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Two New Changes to Florida Cannabis Laws


Floridians know more about citrus than people in most parts of the world do.  We know a Clementine from a tangelo and a grapefruit from a pomelo, and to the surprise of everyone, we have been known to wolf down kumquats in a single bite, peel and all.  Despite our superior knowledge and impeccable taste, some questions have us stumped.  Is that large sphere with the yellowish peel and the sweet tart flesh a big orange or a small grapefruit?  How much juice can a citron produce before it is properly categorized as a lemon?  Debating the finer points of the plants of the Cannabis genus and their products is as complex as the aforementioned citrus questions, except that you cannot go to jail if you cannot persuade the court that the scrap of bumpy and spongy rind that the police K9 found in your car was a tangerine peel instead of an orange peel.  Florida’s cannabis laws have changed quickly over the past decade, and they are continuing to change.  Here, our Miami drug crimes defense lawyer explains two cannabis-related bills that Gov. DeSantis recently signed into law.

Florida Cannabis Laws at a Glance

At the state level, cannabis remains a Schedule I controlled substance, as it is under federal law.  Despite this, there are many circumstances under which it is legal to possess and buy cannabis for personal use.  If you have a medical cannabis card, you may possess and purchase marijuana and other cannabis products from a licensed dispensary.  Furthermore, several counties have decriminalized possession of small quantities of cannabis for recreational use.  In Miami-Dade, Broward, and Palm Beach Counties, it is not a criminal offense to possess 20 grams or less of cannabis, even if you do not have a medical cannabis card.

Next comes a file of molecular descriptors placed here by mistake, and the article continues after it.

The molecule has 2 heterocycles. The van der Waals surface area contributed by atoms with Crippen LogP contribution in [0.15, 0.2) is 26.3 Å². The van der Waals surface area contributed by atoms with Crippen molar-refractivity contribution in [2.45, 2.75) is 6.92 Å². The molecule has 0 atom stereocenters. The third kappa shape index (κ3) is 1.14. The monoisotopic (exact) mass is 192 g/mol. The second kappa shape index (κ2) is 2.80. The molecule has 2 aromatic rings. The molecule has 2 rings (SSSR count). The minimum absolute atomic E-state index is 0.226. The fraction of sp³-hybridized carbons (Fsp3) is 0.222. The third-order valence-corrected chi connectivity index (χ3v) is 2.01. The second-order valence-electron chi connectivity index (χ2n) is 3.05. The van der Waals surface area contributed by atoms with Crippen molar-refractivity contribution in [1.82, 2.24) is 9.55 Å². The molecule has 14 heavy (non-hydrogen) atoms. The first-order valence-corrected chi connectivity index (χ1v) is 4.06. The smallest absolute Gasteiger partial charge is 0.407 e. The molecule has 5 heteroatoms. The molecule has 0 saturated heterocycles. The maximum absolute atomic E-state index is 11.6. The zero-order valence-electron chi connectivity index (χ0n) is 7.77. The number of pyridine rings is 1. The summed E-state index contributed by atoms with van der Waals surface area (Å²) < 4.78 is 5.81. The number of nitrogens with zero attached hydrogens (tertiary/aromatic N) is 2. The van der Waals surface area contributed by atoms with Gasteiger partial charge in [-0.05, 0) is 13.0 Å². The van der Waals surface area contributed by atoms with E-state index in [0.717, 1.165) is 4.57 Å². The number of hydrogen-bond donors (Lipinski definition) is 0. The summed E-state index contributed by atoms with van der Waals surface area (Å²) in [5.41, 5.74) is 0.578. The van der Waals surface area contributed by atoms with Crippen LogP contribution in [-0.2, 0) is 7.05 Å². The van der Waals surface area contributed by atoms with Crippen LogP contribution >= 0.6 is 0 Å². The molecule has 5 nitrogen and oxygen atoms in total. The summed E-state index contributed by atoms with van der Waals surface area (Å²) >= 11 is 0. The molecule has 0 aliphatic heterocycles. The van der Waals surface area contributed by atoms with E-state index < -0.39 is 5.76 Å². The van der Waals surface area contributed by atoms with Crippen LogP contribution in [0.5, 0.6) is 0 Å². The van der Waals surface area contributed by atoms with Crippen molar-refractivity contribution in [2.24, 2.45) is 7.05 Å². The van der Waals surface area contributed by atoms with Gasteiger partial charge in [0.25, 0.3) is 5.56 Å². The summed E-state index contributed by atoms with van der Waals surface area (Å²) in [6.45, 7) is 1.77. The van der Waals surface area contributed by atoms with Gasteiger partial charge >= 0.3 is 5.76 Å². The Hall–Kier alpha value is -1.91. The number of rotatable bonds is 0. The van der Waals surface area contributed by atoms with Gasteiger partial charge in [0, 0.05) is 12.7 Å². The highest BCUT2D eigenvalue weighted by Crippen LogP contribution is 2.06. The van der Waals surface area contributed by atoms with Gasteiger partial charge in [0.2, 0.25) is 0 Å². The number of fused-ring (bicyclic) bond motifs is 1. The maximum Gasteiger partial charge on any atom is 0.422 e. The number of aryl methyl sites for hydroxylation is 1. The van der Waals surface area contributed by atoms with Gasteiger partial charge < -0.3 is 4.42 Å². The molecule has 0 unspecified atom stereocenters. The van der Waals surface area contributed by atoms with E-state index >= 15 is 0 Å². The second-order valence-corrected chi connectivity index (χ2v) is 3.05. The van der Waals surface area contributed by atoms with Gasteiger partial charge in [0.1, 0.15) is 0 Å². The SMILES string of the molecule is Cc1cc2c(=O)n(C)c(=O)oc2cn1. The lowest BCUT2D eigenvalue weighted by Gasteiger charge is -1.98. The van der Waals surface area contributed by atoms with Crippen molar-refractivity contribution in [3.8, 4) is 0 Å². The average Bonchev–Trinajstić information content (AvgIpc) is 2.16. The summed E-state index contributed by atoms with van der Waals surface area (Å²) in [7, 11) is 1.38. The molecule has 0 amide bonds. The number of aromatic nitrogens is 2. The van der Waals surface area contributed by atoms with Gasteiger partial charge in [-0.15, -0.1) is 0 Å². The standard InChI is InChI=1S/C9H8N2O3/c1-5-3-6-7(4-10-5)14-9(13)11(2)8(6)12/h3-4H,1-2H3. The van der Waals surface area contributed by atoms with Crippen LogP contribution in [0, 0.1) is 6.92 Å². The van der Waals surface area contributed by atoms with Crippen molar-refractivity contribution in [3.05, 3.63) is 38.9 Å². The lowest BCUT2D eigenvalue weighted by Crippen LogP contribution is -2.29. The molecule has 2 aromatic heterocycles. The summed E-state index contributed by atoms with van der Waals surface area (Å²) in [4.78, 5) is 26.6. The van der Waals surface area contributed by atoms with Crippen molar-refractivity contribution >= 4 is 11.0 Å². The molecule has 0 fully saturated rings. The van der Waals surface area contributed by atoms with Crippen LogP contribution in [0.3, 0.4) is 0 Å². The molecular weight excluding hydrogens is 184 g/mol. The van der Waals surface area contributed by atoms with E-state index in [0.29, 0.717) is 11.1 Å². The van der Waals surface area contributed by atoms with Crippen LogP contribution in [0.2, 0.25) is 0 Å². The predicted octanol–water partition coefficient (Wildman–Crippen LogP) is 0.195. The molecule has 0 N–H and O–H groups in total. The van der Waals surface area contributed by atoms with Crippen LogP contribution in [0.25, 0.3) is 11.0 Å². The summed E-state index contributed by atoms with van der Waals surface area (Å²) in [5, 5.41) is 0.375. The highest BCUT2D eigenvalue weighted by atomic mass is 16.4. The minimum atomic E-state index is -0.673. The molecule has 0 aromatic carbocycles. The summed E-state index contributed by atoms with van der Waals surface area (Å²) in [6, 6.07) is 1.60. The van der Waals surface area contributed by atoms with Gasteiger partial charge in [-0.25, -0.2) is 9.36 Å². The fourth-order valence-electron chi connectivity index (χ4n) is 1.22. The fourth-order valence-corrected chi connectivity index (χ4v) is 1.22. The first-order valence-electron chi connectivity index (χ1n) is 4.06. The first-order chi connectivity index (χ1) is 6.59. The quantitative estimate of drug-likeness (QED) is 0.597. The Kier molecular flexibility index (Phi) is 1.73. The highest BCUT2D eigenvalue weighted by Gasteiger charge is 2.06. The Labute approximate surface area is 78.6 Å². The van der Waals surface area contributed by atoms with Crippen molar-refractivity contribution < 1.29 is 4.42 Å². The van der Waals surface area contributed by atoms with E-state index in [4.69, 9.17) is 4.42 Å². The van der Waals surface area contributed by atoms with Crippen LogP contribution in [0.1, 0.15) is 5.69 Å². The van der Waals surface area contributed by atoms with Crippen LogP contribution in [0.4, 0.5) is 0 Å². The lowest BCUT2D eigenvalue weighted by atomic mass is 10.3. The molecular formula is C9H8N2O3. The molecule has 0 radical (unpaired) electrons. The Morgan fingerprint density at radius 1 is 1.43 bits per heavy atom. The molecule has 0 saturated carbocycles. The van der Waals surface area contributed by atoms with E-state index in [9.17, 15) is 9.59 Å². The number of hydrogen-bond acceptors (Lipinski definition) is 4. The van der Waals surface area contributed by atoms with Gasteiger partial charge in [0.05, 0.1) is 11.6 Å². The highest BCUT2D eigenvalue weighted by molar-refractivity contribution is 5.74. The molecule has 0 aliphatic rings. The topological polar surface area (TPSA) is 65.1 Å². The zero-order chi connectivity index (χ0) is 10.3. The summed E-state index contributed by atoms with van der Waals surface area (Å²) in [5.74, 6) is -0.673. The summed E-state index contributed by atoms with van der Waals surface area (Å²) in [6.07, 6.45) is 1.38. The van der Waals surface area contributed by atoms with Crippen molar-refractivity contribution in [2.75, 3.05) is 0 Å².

Florida Is Not the Place to Be California Sober

Based on the county laws decriminalizing possession of up to 20 grams of cannabis, you might think that it is legal to smoke a joint anywhere in South Florida.  Pursuant to SB 210, it is now legal to smoke a joint almost anywhere in South Florida; anywhere, that is, except sober living homes.  This doesn’t seem like such a big deal until you consider the vast number of sober living homes in South Florida.  It seems like an even bigger deal when you read the fine print of the new law to find out that you cannot possess or consume cannabis in a sober living home even if you have a medical cannabis card.  Sober living homes must update their policies

Meanwhile, it is legal for residents of sober living homes to possess prescription drugs that have been prescribed to them, including controlled substances.  Staying sober in sober living homes has never been easy, as any veteran of the Florida Shuffle can tell you, but now that the California sober option has been taken away, relapsing on your roommate’s oxycodone seems like even more of an obvious choice.

No CBD Without a Fake ID

If you think that the difference between a mandarin and a tangerine is a matter of semantics, try telling apart marijuana and hemp.  The plants are identical to the naked eye; the only difference is the level of THC, the chemical in Cannabis plants that gives weed its spacey effects.  Florida imposes different laws for “cannabis products,” which contain substantial amounts of THC and for “hemp products,” which are derived from Cannabis plants but contain little or no THC.  Oils, edibles, and vapes containing CBD are among the most popular hemp products.

Until recently, you could buy CBD oils and edibles as long as you were past your 18th birthday, but you had to be 21 to buy smokable hemp products.  Pursuant to SB 1676, the minimum age for purchasing any hemp products in Florida is 21, including smokable and non-smokable products.  Now, as before SB 1676 went into effect, you do not need to have a medical cannabis card to buy CBD products.  Instead, you can buy CBD products from licensed stores in person or online, as long as you show proof of age.

Contact Our Criminal Defense Attorneys

Weed is only legal in certain places and only in small quantities; it is still possible to get criminal charges for cannabis-related offenses.  A South Florida criminal defense lawyer can help you if you are facing criminal charges for distribution or illegal possession of cannabis.  Contact Ratzan & Faccidomo in Miami, Florida for a free, confidential consultation about your case.






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